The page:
Bagels - via WikiMedia

Jewish Food? What’s THAT?!

Anyone who has been following this blog even slightly since its launch, over the last month or so, knows I use the term “Jewish Food” a lot. And if you’ve heard any of my Food Talks over the past few years, or read the “About this Site” page, you know some of my thoughts on the concept. But a recent video I watched raised an interesting point for me, so I want to write this post to explore the topic, and hopefully get some feedback from you, my readers.

While some people question the term, or even declare that “there is no such thing as Jewish Food,” I strongly disagree. For starters, I don’t believe that a food needs to be universally eaten by all Jews to qualify. I also don’t think it needs to be uniquely Jewish, without non-Jews eating it. Though I would argue that a food like matzah — and thus also its many derivative dishes like matzah brei, matzah balls, etc. — meets both of these criteria, thus arguably making it the most Jewish food.

Malawach via Wikimedia by Jason Lam
Only the Jews in Yemen made Malawach
Claudia Roden counters this same “no Jewish Food” argument. After admitting that earlier in her career, she even said that in a lecture she gave, since most foods are not universally Jewish, she then follows with this revision: “But because a culture is complex this does not mean it does not exist. The French historian Fernand Braudel… wrote that there was undoubtedly a Jewish civilization, but that it was so individual that it was not always recognized as one.”(1)The Book of Jewish Food, Claudia Roden Roden sees Jewish food in the same way, and I tend to agree.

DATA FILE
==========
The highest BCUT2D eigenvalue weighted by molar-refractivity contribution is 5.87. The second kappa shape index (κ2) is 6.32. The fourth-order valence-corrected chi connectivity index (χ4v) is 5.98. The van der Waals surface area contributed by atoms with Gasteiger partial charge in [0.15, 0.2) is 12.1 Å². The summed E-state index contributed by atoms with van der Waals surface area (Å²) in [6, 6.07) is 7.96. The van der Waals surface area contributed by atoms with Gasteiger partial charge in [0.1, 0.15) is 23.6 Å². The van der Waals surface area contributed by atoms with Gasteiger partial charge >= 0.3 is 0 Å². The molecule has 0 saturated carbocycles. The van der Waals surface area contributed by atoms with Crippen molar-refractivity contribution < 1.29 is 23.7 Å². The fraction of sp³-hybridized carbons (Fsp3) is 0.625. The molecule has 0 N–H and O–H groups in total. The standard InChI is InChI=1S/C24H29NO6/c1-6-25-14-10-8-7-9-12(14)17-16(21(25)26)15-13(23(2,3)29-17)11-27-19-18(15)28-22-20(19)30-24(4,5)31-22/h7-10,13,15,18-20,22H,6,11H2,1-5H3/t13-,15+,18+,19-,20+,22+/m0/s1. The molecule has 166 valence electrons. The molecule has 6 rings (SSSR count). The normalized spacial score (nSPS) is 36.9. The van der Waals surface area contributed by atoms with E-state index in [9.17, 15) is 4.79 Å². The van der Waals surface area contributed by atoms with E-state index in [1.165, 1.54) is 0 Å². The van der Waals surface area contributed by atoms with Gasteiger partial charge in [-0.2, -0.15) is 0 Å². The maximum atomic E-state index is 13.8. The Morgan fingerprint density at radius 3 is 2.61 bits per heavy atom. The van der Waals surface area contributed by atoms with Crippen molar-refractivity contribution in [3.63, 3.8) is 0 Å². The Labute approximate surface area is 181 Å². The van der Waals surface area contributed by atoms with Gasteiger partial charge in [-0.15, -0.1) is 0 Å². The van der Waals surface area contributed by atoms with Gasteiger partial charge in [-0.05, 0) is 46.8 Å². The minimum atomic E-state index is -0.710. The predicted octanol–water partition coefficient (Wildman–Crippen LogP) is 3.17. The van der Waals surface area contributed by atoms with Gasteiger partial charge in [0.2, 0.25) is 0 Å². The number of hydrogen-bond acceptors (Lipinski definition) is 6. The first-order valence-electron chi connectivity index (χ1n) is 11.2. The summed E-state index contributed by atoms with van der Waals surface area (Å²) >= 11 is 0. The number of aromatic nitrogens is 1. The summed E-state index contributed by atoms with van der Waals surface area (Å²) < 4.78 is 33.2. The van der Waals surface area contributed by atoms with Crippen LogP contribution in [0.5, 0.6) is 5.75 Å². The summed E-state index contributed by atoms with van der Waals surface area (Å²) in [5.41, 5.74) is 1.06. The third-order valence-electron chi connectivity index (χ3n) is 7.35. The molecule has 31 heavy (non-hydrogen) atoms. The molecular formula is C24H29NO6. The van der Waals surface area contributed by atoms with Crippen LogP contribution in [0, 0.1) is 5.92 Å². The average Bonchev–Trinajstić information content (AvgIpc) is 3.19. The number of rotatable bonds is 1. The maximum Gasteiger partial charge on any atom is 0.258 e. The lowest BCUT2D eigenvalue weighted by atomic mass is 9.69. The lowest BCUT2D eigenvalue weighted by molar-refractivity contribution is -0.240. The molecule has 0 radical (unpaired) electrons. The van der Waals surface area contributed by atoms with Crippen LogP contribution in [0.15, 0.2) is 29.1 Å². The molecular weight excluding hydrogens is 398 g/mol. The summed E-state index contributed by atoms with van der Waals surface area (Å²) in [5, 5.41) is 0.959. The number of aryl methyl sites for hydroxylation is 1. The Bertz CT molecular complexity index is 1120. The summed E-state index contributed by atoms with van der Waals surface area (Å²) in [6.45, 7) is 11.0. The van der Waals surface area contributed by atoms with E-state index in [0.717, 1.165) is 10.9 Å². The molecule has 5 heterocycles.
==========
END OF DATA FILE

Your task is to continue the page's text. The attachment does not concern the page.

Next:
I use three criteria (elaborated in that About page) for calling a food Jewish. To me, any food that is either uniquely Jewish, has been altered by Jews from the non-Jewish version (often for Kashrut purposes), or is very widely associated with Jews can, in my mind, be classified as a Jewish Food. So the bagels featured at top, for example, certainly meet the third criterion, and (as I may explain in a future post) probably the second as well.

But I take this discussion a drop further sometimes. Whenever I give my culinary tasting tours of Machane Yehuda Market, I make a point while discussing bourekas. I explain how they are a genuinely Jewish Food (part of the trio of classic Sephardic “B-pastries” along with boyos and bulemas)(2)Sephardic Flavors, Joyce Goldstein, but primarily because they reflect the Jewish history of migration. A Jew inventing a certain food is not enough, in my view, to make it a Jewish Food. “If a Jew invented the ham-and-cheese sandwich,” I continue, “we couldn’t call it a Jewish Food.”

Reuben - via WikiMedia by Ernesto Andrade
Is the Reuben Sandwich a Jewish Food?
In my Food Talks, I’ve sometimes made the same point about the Reuben Sandwich. Though the creator is debated, all agree that whoever invented it was definitely a Jew. Still, it combines corned beef with Swiss cheese, a major no-no in kashrut where all mixing of milk and meat products is forbidden. Can we call something so overtly not kosher a “Jewish Food?”